John Rogers was elected examiner and inspector in 1958 and won re-election four times until his defeat by Tom Daxon in 1978, the year the job was changed to that of auditor and inspector.
He had narrowly been re-elected four years earlier after a legislative committee and a federal grand jury received evidence that his employees had received raises based on their campaign contributions for Gov. David Hall during Hall's successful 1970 campaign.
Rogers and his son, then-Secretary of State John Rogers Jr., were called before the grand jury investigating Gov. Hall just weeks before the 1974 election. Both refused to answer questions and invoked their Fifth Amendment right against self-incrimination.
The allegations produced no charges against Rogers or his son. Nonetheless, they set off a chain of events which ultimately led to Hall's conviction on bribery and extortion charges and the resignation of John Rogers Jr. under threat of impeachment.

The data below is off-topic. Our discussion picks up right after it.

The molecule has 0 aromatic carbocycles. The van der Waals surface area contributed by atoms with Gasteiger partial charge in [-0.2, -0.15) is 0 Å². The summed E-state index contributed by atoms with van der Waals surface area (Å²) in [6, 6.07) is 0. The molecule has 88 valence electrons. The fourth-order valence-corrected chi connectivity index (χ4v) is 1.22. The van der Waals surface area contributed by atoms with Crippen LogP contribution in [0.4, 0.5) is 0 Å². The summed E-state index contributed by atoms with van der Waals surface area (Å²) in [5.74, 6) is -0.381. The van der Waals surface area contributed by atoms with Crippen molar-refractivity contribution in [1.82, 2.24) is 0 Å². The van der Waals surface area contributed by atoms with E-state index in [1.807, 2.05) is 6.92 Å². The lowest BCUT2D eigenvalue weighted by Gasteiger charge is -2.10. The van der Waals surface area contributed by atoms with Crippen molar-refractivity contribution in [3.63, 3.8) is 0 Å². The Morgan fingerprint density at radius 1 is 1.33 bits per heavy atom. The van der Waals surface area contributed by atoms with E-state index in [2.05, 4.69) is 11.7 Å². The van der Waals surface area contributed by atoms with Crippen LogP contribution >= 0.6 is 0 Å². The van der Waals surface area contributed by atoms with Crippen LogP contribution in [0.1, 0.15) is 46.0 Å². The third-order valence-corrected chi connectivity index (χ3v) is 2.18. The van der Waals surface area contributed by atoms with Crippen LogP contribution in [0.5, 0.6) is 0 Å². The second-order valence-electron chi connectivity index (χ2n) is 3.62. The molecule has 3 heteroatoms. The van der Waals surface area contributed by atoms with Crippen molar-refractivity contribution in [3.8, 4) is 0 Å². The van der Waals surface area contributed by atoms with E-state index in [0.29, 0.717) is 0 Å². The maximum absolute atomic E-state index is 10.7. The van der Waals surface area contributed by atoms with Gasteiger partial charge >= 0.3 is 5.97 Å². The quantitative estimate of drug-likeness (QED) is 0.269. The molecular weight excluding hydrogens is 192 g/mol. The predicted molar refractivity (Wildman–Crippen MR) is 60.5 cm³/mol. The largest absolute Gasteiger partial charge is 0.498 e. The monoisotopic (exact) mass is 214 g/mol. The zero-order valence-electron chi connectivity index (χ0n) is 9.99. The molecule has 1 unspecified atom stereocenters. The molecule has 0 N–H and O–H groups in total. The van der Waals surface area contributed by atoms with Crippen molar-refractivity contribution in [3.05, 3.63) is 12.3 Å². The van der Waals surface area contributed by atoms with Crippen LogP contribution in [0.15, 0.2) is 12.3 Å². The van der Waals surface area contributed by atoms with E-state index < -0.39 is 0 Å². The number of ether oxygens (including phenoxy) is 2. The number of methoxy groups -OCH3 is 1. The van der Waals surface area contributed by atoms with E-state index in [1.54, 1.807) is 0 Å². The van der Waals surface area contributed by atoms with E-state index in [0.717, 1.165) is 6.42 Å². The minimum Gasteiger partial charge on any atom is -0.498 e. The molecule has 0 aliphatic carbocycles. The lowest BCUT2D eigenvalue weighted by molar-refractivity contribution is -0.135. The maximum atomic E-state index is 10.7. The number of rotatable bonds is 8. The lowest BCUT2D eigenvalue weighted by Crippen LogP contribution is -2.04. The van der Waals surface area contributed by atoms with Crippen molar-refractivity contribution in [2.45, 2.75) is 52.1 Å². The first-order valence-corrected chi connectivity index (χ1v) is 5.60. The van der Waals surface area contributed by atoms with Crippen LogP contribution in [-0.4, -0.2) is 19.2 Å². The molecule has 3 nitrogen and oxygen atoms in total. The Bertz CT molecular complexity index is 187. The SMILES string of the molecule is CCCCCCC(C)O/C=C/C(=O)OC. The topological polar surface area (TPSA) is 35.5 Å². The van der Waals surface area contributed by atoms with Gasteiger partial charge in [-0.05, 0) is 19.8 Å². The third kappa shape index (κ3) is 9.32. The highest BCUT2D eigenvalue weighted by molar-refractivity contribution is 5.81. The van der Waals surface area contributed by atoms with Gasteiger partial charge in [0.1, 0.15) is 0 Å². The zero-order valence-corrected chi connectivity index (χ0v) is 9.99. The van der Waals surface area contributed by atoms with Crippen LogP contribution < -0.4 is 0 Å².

In 1977, the Office of Revenue Sharing of the U.S. Department of Treasury accused the elder Rogers of not following proper auditing procedures.
It was also alleged about that time that he again had had employees donate one-third of their salaries under a formula to his re-election bid. Such allegations had been raised every few years against Rogers Sr. since 1960. His brother, Will Rogers, no relation to the humorist, served 10 years in Congress.
In 1975 Rogers jr. resigned before the start of a Senate trial after the House voted to impeach him. Rogers was accused of numerous wrongs including closing his office on the last day that a referendum petition could be delivered to his office.
Rogers Sr. died in '82; Rogers Jr. died in '08.
Read more about the sad history of Oklahoma's abuse at the hands of greedy government officials. https://ift.tt/2XfJMHL